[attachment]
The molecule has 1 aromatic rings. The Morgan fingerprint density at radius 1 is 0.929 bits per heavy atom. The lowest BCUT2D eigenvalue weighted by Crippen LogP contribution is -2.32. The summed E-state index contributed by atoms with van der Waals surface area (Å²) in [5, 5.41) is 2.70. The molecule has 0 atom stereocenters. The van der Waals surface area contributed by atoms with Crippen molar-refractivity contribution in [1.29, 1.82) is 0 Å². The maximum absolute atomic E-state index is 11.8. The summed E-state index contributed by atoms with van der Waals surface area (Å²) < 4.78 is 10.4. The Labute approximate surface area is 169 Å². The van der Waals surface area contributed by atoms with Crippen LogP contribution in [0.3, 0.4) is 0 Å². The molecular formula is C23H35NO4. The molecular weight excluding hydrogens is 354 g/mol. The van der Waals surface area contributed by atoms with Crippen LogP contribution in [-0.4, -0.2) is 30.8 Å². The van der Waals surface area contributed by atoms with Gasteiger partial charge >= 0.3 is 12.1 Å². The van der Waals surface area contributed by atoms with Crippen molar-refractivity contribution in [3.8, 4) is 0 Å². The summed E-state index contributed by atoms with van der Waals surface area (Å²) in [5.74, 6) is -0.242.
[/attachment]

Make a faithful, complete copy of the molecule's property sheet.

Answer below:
The molecule has 1 aromatic rings. The Morgan fingerprint density at radius 1 is 0.929 bits per heavy atom. The lowest BCUT2D eigenvalue weighted by Crippen LogP contribution is -2.32. The summed E-state index contributed by atoms with van der Waals surface area (Å²) in [5, 5.41) is 2.70. The molecule has 0 atom stereocenters. The van der Waals surface area contributed by atoms with Crippen molar-refractivity contribution in [1.29, 1.82) is 0 Å². The maximum absolute atomic E-state index is 11.8. The summed E-state index contributed by atoms with van der Waals surface area (Å²) < 4.78 is 10.4. The Labute approximate surface area is 169 Å². The van der Waals surface area contributed by atoms with Crippen LogP contribution in [0.3, 0.4) is 0 Å². The molecular formula is C23H35NO4. The molecular weight excluding hydrogens is 354 g/mol. The van der Waals surface area contributed by atoms with Crippen LogP contribution in [-0.4, -0.2) is 30.8 Å². The van der Waals surface area contributed by atoms with Gasteiger partial charge >= 0.3 is 12.1 Å². The van der Waals surface area contributed by atoms with Crippen molar-refractivity contribution in [3.8, 4) is 0 Å². The summed E-state index contributed by atoms with van der Waals surface area (Å²) in [5.74, 6) is -0.242.